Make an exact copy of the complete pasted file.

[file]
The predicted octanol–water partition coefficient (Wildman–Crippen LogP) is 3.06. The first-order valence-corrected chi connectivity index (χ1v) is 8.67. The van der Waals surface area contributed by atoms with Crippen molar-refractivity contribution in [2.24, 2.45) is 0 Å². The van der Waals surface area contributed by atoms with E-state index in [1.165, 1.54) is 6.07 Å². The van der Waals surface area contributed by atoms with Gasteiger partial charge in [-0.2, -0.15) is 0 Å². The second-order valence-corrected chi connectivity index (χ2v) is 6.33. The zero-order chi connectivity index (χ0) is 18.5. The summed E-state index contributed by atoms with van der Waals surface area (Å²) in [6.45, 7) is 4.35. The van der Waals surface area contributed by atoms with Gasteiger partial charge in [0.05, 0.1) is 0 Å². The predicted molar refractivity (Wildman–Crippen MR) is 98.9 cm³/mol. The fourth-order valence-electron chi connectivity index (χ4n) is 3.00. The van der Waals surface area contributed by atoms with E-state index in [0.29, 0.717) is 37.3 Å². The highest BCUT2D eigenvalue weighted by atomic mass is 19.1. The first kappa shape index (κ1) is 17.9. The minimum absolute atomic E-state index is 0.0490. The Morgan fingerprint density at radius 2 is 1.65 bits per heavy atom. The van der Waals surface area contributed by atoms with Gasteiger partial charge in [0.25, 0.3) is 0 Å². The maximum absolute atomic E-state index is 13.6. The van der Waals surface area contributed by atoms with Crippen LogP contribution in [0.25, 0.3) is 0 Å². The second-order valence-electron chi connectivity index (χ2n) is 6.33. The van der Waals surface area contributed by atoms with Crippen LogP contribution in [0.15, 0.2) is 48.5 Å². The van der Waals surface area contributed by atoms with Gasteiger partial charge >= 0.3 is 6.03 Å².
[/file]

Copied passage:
The predicted octanol–water partition coefficient (Wildman–Crippen LogP) is 3.06. The first-order valence-corrected chi connectivity index (χ1v) is 8.67. The van der Waals surface area contributed by atoms with Crippen molar-refractivity contribution in [2.24, 2.45) is 0 Å². The van der Waals surface area contributed by atoms with E-state index in [1.165, 1.54) is 6.07 Å². The van der Waals surface area contributed by atoms with Gasteiger partial charge in [-0.2, -0.15) is 0 Å². The second-order valence-corrected chi connectivity index (χ2v) is 6.33. The zero-order chi connectivity index (χ0) is 18.5. The summed E-state index contributed by atoms with van der Waals surface area (Å²) in [6.45, 7) is 4.35. The van der Waals surface area contributed by atoms with Gasteiger partial charge in [0.05, 0.1) is 0 Å². The predicted molar refractivity (Wildman–Crippen MR) is 98.9 cm³/mol. The fourth-order valence-electron chi connectivity index (χ4n) is 3.00. The van der Waals surface area contributed by atoms with E-state index in [0.29, 0.717) is 37.3 Å². The highest BCUT2D eigenvalue weighted by atomic mass is 19.1. The first kappa shape index (κ1) is 17.9. The minimum absolute atomic E-state index is 0.0490. The Morgan fingerprint density at radius 2 is 1.65 bits per heavy atom. The van der Waals surface area contributed by atoms with Gasteiger partial charge in [0.25, 0.3) is 0 Å². The maximum absolute atomic E-state index is 13.6. The van der Waals surface area contributed by atoms with Crippen LogP contribution in [0.25, 0.3) is 0 Å². The second-order valence-electron chi connectivity index (χ2n) is 6.33. The van der Waals surface area contributed by atoms with Crippen LogP contribution in [0.15, 0.2) is 48.5 Å². The van der Waals surface area contributed by atoms with Gasteiger partial charge >= 0.3 is 6.03 Å².